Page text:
More #EUVAT Irritation

Over the past couple of days I have been working on adjusting the prices of Wizard’s Tower books in various stores to take account of the new VAT laws. It isn’t as easy as it sounds.

A major issue is that the stores don’t all work the same way. Amazon and Kobo expect you to enter a VAT-inclusive price, while Nook wants a VAT-exclusive price and Google allows you to do either.

On the face of it, VAT-exclusive is the right thing to do, because VAT rates are different in each country, but there’s a problem with that because you can’t know where a customer is located until they supply a physical address and that may not happen until checkout. EU law requires stores to quote a tax-inclusive price, which may be why Amazon has chosen the method it has.

In any case, one can’t argue with what Amazon does, because they account for the vast majority of sales, so I have to go along with them.

Then there’s the question of individual country prices. Amazon has stores in many different countries, and as it requires VAT-inclusive pricing in theory I should know the rate for each country, and keep track of changes, so that I can price books correctly. It is actually much easier to set a single price for the whole Euro zone and accept that you’ll get more money for sales in low-VAT countries than in high-VAT countries.

All of the stores have some means of calculating prices in other countries based on a core price and current exchange rates. That’s fine if you can enter the price in US$ — you only have to add different prices for countries in the EU. But Kobo wants me to enter the core price in GBP, and because that price is VAT-inclusive I can’t use it for the basis of any other country prices. I have to do each one by hand.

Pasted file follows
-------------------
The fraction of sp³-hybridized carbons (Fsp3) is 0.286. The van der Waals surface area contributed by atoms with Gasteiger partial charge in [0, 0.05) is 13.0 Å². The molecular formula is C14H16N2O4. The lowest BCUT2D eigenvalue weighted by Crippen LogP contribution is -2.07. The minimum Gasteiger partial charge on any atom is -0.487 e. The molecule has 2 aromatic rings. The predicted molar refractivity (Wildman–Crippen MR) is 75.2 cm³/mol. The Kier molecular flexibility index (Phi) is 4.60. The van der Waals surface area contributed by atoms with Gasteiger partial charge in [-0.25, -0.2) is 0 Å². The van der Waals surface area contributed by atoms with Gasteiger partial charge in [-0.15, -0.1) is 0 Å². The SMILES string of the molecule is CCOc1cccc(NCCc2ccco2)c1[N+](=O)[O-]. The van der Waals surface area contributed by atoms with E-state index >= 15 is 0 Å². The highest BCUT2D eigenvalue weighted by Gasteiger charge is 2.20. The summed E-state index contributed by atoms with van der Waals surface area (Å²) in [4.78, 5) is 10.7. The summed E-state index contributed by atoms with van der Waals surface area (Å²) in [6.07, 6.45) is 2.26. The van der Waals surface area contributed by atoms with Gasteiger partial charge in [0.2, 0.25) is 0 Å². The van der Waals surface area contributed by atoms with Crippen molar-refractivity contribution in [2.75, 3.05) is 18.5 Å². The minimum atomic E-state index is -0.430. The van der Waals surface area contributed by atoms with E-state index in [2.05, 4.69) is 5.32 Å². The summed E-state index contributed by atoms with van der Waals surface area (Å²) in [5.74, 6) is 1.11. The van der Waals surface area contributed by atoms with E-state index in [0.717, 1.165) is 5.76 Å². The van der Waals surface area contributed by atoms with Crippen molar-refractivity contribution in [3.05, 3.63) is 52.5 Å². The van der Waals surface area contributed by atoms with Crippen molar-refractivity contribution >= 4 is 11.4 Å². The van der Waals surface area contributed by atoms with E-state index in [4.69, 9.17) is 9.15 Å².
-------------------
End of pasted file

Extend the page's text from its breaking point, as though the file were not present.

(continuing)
And then there’s Nook, with their seemingly sensible VAT-exclusive pricing. I was happy with that, until I read this blog post. Apparently some EU countries have fixed pricing laws than mean you can’t offer the same book for different prices in different stores. So I’d have to make sure that whatever VAT-exclusive price I entered for the Nook exactly matched the VAT-inclusive price entered for Amazon and Kobo, and again I’d need to keep track of rates. I’ve ended up restricting Nook sales to the USA (because the only options are USA and USA + EU).

I suspect that a lot of people will just give up and sell exclusively through Amazon. Which, you know, might just be what Amazon’s lobbyists wanted.

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3 Responses to More #EUVAT Irritation

  1. Pingback: January 2015 – where we are and where we’re going | Digital Microbusiness Action Group

  2. Isha says:

    I may be having a stupid moment; the EU VAT 2015 rules are about non-physical products, ie not about real hard-copy books, and the Kindle platform itself is handling the new rules

    I’ve googled for any other kinds of ebook at Amazon and haven’t come up with anything, so I’m curious to know what form of book you sell through Amazon that requires to do the EU VAT 2015 work for it?

    • Cheryl says:

      Amazon does handle VAT on ebooks that it sells. But it does so in an unhelpful way (expecting you to enter VAT-inclusive prices). Also the way Amazon does things is inconsistent with the way that other ebook stories handle their VAT. As I explained above, fixed pricing laws in some EU countries mean that you have to offer books at the same price through all stores, which further complicates matters when you are setting prices. If stores are calculating prices for you in inconsistent ways you can’t rely on their automatic price setting. It would doubtless be fine if you only sold through Amazon, which I am sure is exactly what Amazon wants.

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